Texas Gov. Greg Abbott began sending people on buses to sanctuary cities in April of 2022. Eighteen months since the beginning of the operation “Lone Star,” approximately 25,000 people have been taken north on 500 buses. Chicago received approximately 2,600 Venezuelan migrants from Texas, and its northern neighborhood of Rogers Park, which has a long history of receiving refugee and migrant populations, received many of them with open arms.
Accommodation was found for them in a former YMCA building; the children began to attend local schools. The community at one of them, the Rogers Fine Arts School, quickly organized to fundraise and collect donations. Perhaps even more importantly, it gave the Venezuelan families a sense of belonging.
However, once they began to put down tentative roots in Rogers Park, the Chicago city officials decided to resettle them to temporary accommodation at Daley College in southwest Chicago where they had no safety net and much worse employment prospects. The community rallied to keep them at Rogers Park.
Jill Hallet, one of the parent-activists tied to Rogers Fine Arts, said: “Teachers, friends, service providers, and kids, all came out to show support. We called politicians, circulated petitions, and spoke to the media. In the end, the families were given a few more days to get themselves ready but were ultimately forced to move.”
These families had walked through seven countries over 35 days to reach the United States. As a result, many people have suffered injuries to their bodies, particularly their backs, legs, and feet, that make walking long distances excruciating. The relocation aggravated the trauma, but at this point, they were determined to go back to Rogers Park.
In order to assist their plan to return, Hallet worked with her church, the Lake Street Church of Evanston, to apply for a grant from American Baptist Home Mission Societies, an American Baptist agency that provides a variety of grants for underserved and minoritized communities.
She hoped that it would fund the purchase of 50 train cards — necessary to use the local commuter train system — loaded up with credit. Such cards would allow the Venezuelans to travel to Rogers Park to job and house hunt there.
Not only were Hallett and the church successful in securing the $3,000 grant, but the church decided to top it up with $2000 from its own budget. The $5,000 paid for 50 ticket cards with $95 credit on each (a day of unlimited train travel costs $6). Yexis, a Venezuelan mother of one, said: “It will help me take my daughter to school and look for a job.”
Commenting on Lake Street Church’s support of the initiative, the senior minister Rev. Dr. Michael Woolf said: “We know that Jesus is present in the most vulnerable people. While there’s plenty about faith that’s impossible to know, we can be sure that Jesus is right here in Chicago, and the only thing that matters is how we respond to that. The grant from ABHMS gives us a chance to be a part of some of the holiest work possible.”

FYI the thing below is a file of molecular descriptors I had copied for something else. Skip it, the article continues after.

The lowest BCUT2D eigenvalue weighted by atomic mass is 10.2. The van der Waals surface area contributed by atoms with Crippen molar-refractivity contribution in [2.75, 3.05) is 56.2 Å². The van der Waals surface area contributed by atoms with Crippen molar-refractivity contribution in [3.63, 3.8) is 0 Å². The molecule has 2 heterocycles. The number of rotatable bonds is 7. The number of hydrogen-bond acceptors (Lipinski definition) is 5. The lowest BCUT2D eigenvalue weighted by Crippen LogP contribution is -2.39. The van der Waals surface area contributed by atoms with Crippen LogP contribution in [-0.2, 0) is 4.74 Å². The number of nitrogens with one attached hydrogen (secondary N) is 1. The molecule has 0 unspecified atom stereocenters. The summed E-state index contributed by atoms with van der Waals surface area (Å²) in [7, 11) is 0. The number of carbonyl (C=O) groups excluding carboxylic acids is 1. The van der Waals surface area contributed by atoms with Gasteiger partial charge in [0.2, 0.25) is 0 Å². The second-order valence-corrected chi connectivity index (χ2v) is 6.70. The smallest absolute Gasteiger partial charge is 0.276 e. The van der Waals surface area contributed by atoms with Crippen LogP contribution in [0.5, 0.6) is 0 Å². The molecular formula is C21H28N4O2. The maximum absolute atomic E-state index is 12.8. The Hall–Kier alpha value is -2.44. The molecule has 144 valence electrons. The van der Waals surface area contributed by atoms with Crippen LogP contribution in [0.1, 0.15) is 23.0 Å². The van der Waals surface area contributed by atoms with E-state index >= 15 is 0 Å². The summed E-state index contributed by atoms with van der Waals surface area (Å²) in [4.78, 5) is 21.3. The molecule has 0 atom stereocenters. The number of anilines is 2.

The Rev. Abner Coto-Bonilla, the ABHMS’ national coordinator for Latino/a ministries, said: “ABHMS is delighted to fund this worthwhile project. As a mission organization, we are committed to supporting initiatives such as this one that have social justice for immigrants and refugees at heart.”
And the good news kept coming — on Sept. 21, it was announced that Venezuelans who entered the United States before Aug. 1, 2023, were granted temporary deportation relief and access to work permits. This development offers a glimpse of hope after the instability that followed the month-long physically and emotionally taxing journey from Venezuela where they faced many kinds of trauma. As the families have received the Ventra cards, they are able to begin a process that will, hopefully, bring them back to the neighborhood where they feel at home and are enthusiastically awaited by the community.
While Gov. Abbott appeared to try to lampoon Chicago and other sanctuary cities by sending buses full of desperate people seeking safety for themselves and their families, he did not anticipate that they would be received with open hearts, houses, and churches. Hallet commented: “Earlier this year, Venezuelan families arrived on buses sent by the governor of Texas as a sort of human rights ‘prank’ on welcoming cities like Chicago. As we do, we welcomed them.”
Anna Piela is the senior writer at American Baptist Home Mission Societies and an ordained American Baptist Churches USA minister. She is also a visiting scholar in religious studies and gender at Northwestern University, and the author of “Wearing the Niqab: Muslim Women in the UK and the US.”